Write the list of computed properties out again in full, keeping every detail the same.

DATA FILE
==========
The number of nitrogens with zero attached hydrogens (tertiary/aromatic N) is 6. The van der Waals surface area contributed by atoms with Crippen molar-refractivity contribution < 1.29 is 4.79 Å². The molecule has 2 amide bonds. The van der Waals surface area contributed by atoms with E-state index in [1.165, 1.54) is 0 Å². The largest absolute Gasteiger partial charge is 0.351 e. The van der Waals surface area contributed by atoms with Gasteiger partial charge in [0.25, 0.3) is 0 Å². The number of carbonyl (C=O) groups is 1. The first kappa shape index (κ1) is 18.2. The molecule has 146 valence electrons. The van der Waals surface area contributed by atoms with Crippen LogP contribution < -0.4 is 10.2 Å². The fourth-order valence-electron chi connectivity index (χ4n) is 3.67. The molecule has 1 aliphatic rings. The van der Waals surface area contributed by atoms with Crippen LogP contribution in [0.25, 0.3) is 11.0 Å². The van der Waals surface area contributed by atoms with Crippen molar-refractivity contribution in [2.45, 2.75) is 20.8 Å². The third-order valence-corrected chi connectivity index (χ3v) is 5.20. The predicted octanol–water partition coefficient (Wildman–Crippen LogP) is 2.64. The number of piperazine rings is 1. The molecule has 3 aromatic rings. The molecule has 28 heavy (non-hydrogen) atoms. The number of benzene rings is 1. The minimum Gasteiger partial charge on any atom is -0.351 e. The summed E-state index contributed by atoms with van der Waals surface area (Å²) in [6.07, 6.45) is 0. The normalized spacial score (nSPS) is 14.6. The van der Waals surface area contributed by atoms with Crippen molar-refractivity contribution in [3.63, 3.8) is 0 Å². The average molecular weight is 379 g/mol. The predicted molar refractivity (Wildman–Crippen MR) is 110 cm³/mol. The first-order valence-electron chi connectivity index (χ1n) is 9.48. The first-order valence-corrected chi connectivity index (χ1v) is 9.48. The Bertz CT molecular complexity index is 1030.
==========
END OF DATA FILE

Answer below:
The number of nitrogens with zero attached hydrogens (tertiary/aromatic N) is 6. The van der Waals surface area contributed by atoms with Crippen molar-refractivity contribution < 1.29 is 4.79 Å². The molecule has 2 amide bonds. The van der Waals surface area contributed by atoms with E-state index in [1.165, 1.54) is 0 Å². The largest absolute Gasteiger partial charge is 0.351 e. The van der Waals surface area contributed by atoms with Gasteiger partial charge in [0.25, 0.3) is 0 Å². The number of carbonyl (C=O) groups is 1. The first kappa shape index (κ1) is 18.2. The molecule has 146 valence electrons. The van der Waals surface area contributed by atoms with Crippen LogP contribution < -0.4 is 10.2 Å². The fourth-order valence-electron chi connectivity index (χ4n) is 3.67. The molecule has 1 aliphatic rings. The van der Waals surface area contributed by atoms with Crippen LogP contribution in [0.25, 0.3) is 11.0 Å². The van der Waals surface area contributed by atoms with Crippen molar-refractivity contribution in [2.45, 2.75) is 20.8 Å². The third-order valence-corrected chi connectivity index (χ3v) is 5.20. The predicted octanol–water partition coefficient (Wildman–Crippen LogP) is 2.64. The number of piperazine rings is 1. The molecule has 3 aromatic rings. The molecule has 28 heavy (non-hydrogen) atoms. The number of benzene rings is 1. The minimum Gasteiger partial charge on any atom is -0.351 e. The summed E-state index contributed by atoms with van der Waals surface area (Å²) in [6.07, 6.45) is 0. The normalized spacial score (nSPS) is 14.6. The van der Waals surface area contributed by atoms with Crippen molar-refractivity contribution in [3.63, 3.8) is 0 Å². The average molecular weight is 379 g/mol. The predicted molar refractivity (Wildman–Crippen MR) is 110 cm³/mol. The first-order valence-electron chi connectivity index (χ1n) is 9.48. The first-order valence-corrected chi connectivity index (χ1v) is 9.48. The Bertz CT molecular complexity index is 1030.